the North. One reason being that foreigners are still not allowed to
travel to Jaffna.
This is a limitation I quite honestly don't understand and I hope it
will be dropped in the near future. Once the state of emergency is
abolished, we will reach a situation where we will have no specific
travel advisory at all.
Q: You have travelled around the country including the North
and the East. What are your observations and what do you have to tell to
German tourists and German people about Sri Lanka?
A:It is a beautiful country with friendly people - a travel
destination I can only recommend. At the same time, when you live here,
you also witness the incredible suffering many people have gone through
in the last years. I have met so many war widows who have lost their
families - their plight has touched me. At the same time I admire the
resilience they show and the dignity they have maintained all along
their terrible experience. After meeting them I always feel extremely
humble by what I have seen and I am full of admiration and sympathy for
Q: Germany suffered the same war situation some decades back
and rose from the ashes to be one of the most developed countries. What
are the lessons that Sri Lankans can learn from Germany?
A:Every country has to find its own path. And speaking about
Germany, don't forget that after the war my country was divided In the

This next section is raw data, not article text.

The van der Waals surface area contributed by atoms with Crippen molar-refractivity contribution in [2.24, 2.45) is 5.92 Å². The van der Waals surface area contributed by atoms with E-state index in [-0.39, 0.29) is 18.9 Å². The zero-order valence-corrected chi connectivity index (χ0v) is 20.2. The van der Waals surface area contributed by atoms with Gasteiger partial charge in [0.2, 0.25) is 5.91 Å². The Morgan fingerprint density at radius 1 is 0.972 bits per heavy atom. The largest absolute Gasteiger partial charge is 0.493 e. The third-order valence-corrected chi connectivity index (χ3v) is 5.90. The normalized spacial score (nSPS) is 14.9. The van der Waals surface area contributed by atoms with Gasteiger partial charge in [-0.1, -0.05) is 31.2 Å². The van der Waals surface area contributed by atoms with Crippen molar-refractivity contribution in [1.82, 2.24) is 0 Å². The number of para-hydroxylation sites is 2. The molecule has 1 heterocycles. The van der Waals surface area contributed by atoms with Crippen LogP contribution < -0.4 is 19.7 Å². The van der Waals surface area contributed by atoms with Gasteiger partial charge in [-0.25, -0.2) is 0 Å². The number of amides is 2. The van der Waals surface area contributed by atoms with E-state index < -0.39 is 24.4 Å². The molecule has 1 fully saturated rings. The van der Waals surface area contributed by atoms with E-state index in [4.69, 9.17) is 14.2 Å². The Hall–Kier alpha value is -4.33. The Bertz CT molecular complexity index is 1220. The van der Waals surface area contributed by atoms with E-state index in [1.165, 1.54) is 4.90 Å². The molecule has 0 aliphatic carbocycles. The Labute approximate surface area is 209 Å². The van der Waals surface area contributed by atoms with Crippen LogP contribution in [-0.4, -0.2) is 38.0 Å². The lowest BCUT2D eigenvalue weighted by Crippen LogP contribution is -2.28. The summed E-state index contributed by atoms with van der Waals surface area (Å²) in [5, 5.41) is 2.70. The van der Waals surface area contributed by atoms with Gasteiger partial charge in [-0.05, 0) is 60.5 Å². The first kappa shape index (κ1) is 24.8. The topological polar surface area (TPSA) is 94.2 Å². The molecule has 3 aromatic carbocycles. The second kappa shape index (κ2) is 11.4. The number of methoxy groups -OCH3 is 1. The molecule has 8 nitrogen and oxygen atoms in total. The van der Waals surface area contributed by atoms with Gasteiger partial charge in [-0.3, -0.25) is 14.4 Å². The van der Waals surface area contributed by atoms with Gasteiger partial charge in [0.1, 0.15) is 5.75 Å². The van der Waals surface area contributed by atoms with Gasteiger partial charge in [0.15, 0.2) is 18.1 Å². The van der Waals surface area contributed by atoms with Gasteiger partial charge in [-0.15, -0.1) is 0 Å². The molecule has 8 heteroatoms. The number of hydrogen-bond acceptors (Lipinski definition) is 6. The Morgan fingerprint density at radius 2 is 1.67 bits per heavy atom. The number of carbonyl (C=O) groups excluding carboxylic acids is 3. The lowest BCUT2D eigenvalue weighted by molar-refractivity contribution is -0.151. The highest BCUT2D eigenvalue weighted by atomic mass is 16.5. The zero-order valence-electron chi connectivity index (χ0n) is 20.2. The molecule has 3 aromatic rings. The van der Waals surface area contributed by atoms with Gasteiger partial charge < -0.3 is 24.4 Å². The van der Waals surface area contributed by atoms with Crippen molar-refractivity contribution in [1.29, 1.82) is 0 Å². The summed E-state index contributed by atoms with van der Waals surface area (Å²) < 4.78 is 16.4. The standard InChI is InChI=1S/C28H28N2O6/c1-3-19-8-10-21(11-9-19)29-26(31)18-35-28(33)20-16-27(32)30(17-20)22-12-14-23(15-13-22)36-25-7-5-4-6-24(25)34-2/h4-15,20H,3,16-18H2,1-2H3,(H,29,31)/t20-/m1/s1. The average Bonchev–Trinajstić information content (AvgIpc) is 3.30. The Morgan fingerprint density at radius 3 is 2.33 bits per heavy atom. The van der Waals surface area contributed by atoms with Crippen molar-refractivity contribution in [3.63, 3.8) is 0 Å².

East, a communist regime quelled civil society and basically installed a
Anyone who voiced opposition was put behind bars. In the West, we
were lucky enough to receive a democratic constitution. I am convinced
that without the rule of law, press freedom and a vibrant civil society
West-Germany would not have become the success-story it turned out to
Q: What is the support extended for poverty eradication?
A: Apart from livelihood programs, the vocational training for
young women and men in the construction field, we are doing some
livelihood support projects in the North such as fisheries for example.
While foreign help is important, the main impetus for the eradication
of poverty must come from within the country. I have carefully noted,
that in his speech to the UN, President Rajapaksa attributed high
priority to eradication of poverty in Sri Lanka.
Q: The government invited foreign investments in Sri Lanka
after ending the battle against terrorism. How do you expect to
encourage German investors to come to Sri Lanka?
A: German companies are starting to look into the
possibilities of investing in Sri Lanka. As an Embassy, we can encourage
them, but the choice is theirs. Experience has shown that to attract
investments, a stable economic and political framework are important.
Q: As a young diplomat what do you have to say about your
first appointment to Sri Lanka as Ambassador?
A: My wife and I very consciously chose Sri Lanka as a post.
We have found a very beautiful country and friendly people. We have been
travelling around seeing wonderful historical sites and nature. We are
happy that a year ago we decided to come to Sri Lanka.
Q: Do you think that the country's political and economic
stability will bring more support to Sri Lanka?
A: I definitely think that the end of the war has opened new
opportunities to attract investors. But we should not forget that the
end of the war can only be the first step on the path of attaining